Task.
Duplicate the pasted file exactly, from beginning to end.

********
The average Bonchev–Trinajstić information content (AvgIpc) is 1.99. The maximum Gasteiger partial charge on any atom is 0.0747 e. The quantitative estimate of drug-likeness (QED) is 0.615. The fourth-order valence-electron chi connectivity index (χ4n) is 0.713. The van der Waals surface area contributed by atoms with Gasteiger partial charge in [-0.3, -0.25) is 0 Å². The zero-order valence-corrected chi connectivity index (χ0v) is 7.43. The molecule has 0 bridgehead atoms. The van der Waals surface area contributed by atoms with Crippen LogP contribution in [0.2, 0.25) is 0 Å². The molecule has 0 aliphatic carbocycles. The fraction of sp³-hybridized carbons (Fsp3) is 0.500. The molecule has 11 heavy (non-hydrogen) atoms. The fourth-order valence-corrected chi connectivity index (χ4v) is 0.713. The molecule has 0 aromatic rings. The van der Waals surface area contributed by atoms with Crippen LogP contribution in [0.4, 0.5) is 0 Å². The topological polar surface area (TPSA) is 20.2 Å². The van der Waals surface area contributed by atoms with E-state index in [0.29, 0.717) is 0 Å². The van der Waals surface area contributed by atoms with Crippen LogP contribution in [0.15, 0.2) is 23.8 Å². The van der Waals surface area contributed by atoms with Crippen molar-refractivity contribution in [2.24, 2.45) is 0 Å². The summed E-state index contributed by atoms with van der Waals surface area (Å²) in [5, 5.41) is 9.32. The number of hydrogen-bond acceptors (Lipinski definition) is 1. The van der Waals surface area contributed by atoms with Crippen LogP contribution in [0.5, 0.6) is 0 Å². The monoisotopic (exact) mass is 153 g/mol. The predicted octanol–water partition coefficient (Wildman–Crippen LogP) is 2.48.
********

The average Bonchev–Trinajstić information content (AvgIpc) is 1.99. The maximum Gasteiger partial charge on any atom is 0.0747 e. The quantitative estimate of drug-likeness (QED) is 0.615. The fourth-order valence-electron chi connectivity index (χ4n) is 0.713. The van der Waals surface area contributed by atoms with Gasteiger partial charge in [-0.3, -0.25) is 0 Å². The zero-order valence-corrected chi connectivity index (χ0v) is 7.43. The molecule has 0 bridgehead atoms. The van der Waals surface area contributed by atoms with Crippen LogP contribution in [0.2, 0.25) is 0 Å². The molecule has 0 aliphatic carbocycles. The fraction of sp³-hybridized carbons (Fsp3) is 0.500. The molecule has 11 heavy (non-hydrogen) atoms. The fourth-order valence-corrected chi connectivity index (χ4v) is 0.713. The molecule has 0 aromatic rings. The van der Waals surface area contributed by atoms with Crippen LogP contribution in [0.4, 0.5) is 0 Å². The topological polar surface area (TPSA) is 20.2 Å². The van der Waals surface area contributed by atoms with E-state index in [0.29, 0.717) is 0 Å². The van der Waals surface area contributed by atoms with Crippen LogP contribution in [0.15, 0.2) is 23.8 Å². The van der Waals surface area contributed by atoms with Crippen molar-refractivity contribution in [2.24, 2.45) is 0 Å². The summed E-state index contributed by atoms with van der Waals surface area (Å²) in [5, 5.41) is 9.32. The number of hydrogen-bond acceptors (Lipinski definition) is 1. The van der Waals surface area contributed by atoms with Crippen LogP contribution in [0.5, 0.6) is 0 Å². The monoisotopic (exact) mass is 153 g/mol. The predicted octanol–water partition coefficient (Wildman–Crippen LogP) is 2.48.